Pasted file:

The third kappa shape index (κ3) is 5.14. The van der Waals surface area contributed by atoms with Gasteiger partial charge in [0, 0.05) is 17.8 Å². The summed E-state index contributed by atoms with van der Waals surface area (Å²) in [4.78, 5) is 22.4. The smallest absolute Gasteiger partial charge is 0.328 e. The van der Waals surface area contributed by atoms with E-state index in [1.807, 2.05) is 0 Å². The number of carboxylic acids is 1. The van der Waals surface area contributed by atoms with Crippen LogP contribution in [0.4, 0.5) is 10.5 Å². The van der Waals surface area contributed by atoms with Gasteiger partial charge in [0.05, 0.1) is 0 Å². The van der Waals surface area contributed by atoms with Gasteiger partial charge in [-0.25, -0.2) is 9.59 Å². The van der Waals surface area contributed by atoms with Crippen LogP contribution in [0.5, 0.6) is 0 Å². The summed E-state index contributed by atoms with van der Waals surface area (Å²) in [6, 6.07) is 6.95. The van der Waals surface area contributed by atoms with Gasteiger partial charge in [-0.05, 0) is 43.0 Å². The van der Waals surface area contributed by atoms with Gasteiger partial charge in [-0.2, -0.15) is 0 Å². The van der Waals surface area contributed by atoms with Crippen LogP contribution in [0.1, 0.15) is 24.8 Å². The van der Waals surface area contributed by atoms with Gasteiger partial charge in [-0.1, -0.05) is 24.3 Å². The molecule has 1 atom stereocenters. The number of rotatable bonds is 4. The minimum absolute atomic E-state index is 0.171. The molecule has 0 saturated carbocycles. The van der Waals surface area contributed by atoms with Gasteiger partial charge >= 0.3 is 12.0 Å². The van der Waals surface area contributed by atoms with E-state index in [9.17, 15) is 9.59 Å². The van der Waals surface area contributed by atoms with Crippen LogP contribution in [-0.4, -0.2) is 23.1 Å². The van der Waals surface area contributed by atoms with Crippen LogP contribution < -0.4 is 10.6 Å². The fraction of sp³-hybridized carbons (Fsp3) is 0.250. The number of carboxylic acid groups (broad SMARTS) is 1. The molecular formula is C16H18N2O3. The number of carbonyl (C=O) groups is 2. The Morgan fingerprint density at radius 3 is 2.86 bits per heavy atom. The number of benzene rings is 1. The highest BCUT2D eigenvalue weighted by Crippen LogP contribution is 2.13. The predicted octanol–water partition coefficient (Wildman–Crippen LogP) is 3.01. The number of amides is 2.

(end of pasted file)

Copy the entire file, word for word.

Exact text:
The third kappa shape index (κ3) is 5.14. The van der Waals surface area contributed by atoms with Gasteiger partial charge in [0, 0.05) is 17.8 Å². The summed E-state index contributed by atoms with van der Waals surface area (Å²) in [4.78, 5) is 22.4. The smallest absolute Gasteiger partial charge is 0.328 e. The van der Waals surface area contributed by atoms with E-state index in [1.807, 2.05) is 0 Å². The number of carboxylic acids is 1. The van der Waals surface area contributed by atoms with Crippen LogP contribution in [0.4, 0.5) is 10.5 Å². The van der Waals surface area contributed by atoms with Gasteiger partial charge in [0.05, 0.1) is 0 Å². The van der Waals surface area contributed by atoms with Gasteiger partial charge in [-0.25, -0.2) is 9.59 Å². The van der Waals surface area contributed by atoms with Crippen LogP contribution in [0.5, 0.6) is 0 Å². The summed E-state index contributed by atoms with van der Waals surface area (Å²) in [6, 6.07) is 6.95. The van der Waals surface area contributed by atoms with Gasteiger partial charge in [-0.05, 0) is 43.0 Å². The van der Waals surface area contributed by atoms with Gasteiger partial charge in [-0.2, -0.15) is 0 Å². The van der Waals surface area contributed by atoms with Crippen LogP contribution in [0.1, 0.15) is 24.8 Å². The van der Waals surface area contributed by atoms with Gasteiger partial charge in [-0.1, -0.05) is 24.3 Å². The molecule has 1 atom stereocenters. The number of rotatable bonds is 4. The minimum absolute atomic E-state index is 0.171. The molecule has 0 saturated carbocycles. The van der Waals surface area contributed by atoms with Gasteiger partial charge >= 0.3 is 12.0 Å². The van der Waals surface area contributed by atoms with E-state index in [9.17, 15) is 9.59 Å². The van der Waals surface area contributed by atoms with Crippen LogP contribution in [-0.4, -0.2) is 23.1 Å². The van der Waals surface area contributed by atoms with Crippen LogP contribution < -0.4 is 10.6 Å². The fraction of sp³-hybridized carbons (Fsp3) is 0.250. The number of carboxylic acid groups (broad SMARTS) is 1. The molecular formula is C16H18N2O3. The number of carbonyl (C=O) groups is 2. The Morgan fingerprint density at radius 3 is 2.86 bits per heavy atom. The number of benzene rings is 1. The highest BCUT2D eigenvalue weighted by Crippen LogP contribution is 2.13. The predicted octanol–water partition coefficient (Wildman–Crippen LogP) is 3.01. The number of amides is 2.